Here I Raise My Ebenezer

From time to time we sing the song, “O Thou Fount of Every Blessing.” The second verse begins with the phrase, “Here I raise my Ebenezer, hither by Thy help I’ve come.” This term (Ebenezer) is not one we use today, yet it is important for us to understand the words we sing. Paul said we are to “sing with the spirit, and…with the understanding also” (1 Corinthians 14:15, KJV).

In this article, we are going to look at the story in the Old Testament about the Ebenezer. This was a stone set up to remind the Israelites of an important lesson. As we look at this, we will see some lessons for us as well.

The Background

Thus the word of Samuel came to all Israel. Now Israel went out to meet the Philistines in battle and camped beside Ebenezer while the Philistines camped in Aphek. The Philistines drew up in battle array to meet Israel. When the battle spread, Israel was defeated before the Philistines who killed about four thousand men on the battlefield” (1 Samuel 4:1-2).

This is the first time Ebenezer is mentioned in Scripture. Here, it was the location where the army of Israel camped before going to battle with the Philistines. Israel was defeated on this occasion. Afterward, they foolishly decided to “take…the ark of the covenant” into battle so that “it may come among [them] and deliver [them] from the power of [their] enemies” (1 Samuel 4:3). Hophni and Phinehas – the sons of Eli described earlier as “worthless men” (1 Samuel 2:12) – came with the ark to Israel’s camp (1 Samuel 4:4). Initially, the men of Israel were encouraged, causing the Philistines to fear; but the Philistines took courage, won the battle, and captured the ark (1 Samuel 4:5-11).

Now the Philistines took the ark of God and brought it from Ebenezer to Ashdod. Then the Philistines took the ark of God and brought it to the house of Dagon and set it by Dagon” (1 Samuel 5:1-2).

After capturing the ark, the Philistines brought it to the house of Dagon, their “god.” The next day, “Dagon had fallen on his face to the ground before the ark of the Lord,” so they set him back up (1 Samuel 5:3). The next day, Dagon had again fallen down before the ark and his head and hands were cut off (1 Samuel 5:4). Following this, there was a plague that afflicted the residents so they sent the ark to Ekron (1 Samuel 5:6-10). After hearing what happened in Ashdod, the people of Ekron understandably did not want the ark to stay with them (1 Samuel 5:10-11).

So they put the ark on a cart pulled by two cows, let them go, and they brought it to Beth-shemesh, an Israelite town (1 Samuel 6:7-12). While it was here, the Lord struck down over 50,000 men because they “looked into the ark” (1 Samuel 6:19). They sent messengers to Kiriath-jearim to come and get the ark (1 Samuel 6:20-21). It was kept there for twenty years (1 Samuel 7:1-2) until David would later move it to Jerusalem (1 Chronicles 13:5).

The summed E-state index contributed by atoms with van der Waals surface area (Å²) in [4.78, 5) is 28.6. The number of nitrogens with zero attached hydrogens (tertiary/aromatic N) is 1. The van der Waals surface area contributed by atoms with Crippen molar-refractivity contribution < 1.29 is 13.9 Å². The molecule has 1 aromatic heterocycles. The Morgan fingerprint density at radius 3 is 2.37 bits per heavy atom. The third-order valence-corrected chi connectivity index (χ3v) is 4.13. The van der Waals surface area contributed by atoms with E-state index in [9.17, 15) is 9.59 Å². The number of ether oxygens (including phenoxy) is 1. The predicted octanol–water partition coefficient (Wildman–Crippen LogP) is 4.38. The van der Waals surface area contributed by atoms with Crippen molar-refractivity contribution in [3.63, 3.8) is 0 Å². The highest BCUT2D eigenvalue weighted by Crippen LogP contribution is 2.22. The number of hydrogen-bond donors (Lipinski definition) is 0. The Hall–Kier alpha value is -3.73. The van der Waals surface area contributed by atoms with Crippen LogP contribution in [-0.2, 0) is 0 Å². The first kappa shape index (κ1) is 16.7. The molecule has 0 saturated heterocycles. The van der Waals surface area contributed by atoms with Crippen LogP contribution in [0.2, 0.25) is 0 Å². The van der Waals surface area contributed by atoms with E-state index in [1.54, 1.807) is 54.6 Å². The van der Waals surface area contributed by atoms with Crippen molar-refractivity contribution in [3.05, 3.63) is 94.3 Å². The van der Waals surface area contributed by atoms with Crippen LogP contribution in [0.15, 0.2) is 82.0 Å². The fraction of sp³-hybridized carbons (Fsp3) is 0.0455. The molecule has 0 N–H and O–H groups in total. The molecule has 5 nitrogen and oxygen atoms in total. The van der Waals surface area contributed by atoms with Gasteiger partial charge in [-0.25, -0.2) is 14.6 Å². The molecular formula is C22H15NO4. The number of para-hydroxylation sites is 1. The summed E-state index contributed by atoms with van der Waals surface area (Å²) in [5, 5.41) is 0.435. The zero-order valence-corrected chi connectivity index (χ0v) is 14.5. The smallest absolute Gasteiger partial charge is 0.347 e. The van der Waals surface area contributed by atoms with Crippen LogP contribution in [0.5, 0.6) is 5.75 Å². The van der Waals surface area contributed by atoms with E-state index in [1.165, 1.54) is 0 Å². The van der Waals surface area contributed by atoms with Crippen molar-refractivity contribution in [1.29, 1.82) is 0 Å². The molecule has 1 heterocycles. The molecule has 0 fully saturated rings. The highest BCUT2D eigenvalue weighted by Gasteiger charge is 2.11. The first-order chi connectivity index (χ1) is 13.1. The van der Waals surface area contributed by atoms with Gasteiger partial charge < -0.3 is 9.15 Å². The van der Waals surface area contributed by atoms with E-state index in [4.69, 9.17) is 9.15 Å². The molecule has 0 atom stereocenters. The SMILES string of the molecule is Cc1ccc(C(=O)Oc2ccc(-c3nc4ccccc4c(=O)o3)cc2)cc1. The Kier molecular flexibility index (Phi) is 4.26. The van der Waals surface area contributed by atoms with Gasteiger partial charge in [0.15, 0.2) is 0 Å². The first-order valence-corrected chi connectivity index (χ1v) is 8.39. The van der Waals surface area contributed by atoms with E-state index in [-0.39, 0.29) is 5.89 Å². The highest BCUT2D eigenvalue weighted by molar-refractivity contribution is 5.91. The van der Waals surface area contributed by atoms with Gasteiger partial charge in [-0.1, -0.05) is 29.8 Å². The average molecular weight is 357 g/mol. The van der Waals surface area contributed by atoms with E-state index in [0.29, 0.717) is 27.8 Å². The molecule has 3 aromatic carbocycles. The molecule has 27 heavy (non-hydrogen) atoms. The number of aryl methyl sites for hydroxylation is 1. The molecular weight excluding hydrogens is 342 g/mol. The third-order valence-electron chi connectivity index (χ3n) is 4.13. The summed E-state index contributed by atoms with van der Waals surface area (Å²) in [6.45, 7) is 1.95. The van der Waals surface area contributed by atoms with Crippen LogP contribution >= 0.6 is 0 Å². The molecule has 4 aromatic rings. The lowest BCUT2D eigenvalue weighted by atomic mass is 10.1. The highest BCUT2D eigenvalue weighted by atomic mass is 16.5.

After receiving the ark, Samuel addressed the people of Israel at Mizpah and called them to repent (1 Samuel 7:3-6). However, when the Philistines heard that the Israelites were gathered here, they decided to go up and do battle against them (1 Samuel 7:7). The Israelites were afraid, but God helped them and they defeated the Philistines (1 Samuel 7:8-11). It was at this time that Samuel erected this stone – Ebenezer.

Then Samuel took a stone and set it between Mizpah and Shen, and named it Ebenezer, saying, ‘Thus far the Lord has helped us.’ So the Philistines were subdued and they did not come anymore within the border of Israel. And the hand of the Lord was against the Philistines all the days of Samuel” (1 Samuel 7:12-13).

God Was with Them

The name Ebenezer means “stone of help.” This was the reason for the name – “Thus far the Lord has helped us” (1 Samuel 7:12). Without God, Israel was defeated. With God, they were victorious.

What was necessary for God to be with them and help them?

  1. They needed to return to God and repent – “Then Samuel spoke to all the house of Israel, saying, ‘If you return to the Lord with all your heart, remove the foreign gods and the Ashtaroth from among you and direct your hearts to the Lord and serve Him alone; and He will deliver you from the hand of the Philistines.’ So the sons of Israel removed the Baals and the Ashtaroth and served the Lord alone” (1 Samuel 7:3-4).
  2. They needed to confess their sin before God – “Then Samuel said, ‘Gather all Israel to Mizpah and I will pray to the Lord for you.’ They gathered to Mizpah, and drew water and poured it out before the Lord, and fasted on that day and said there, ‘We have sinned against the Lord.’ And Samuel judged the sons of Israel at Mizpah” (1 Samuel 7:5-6).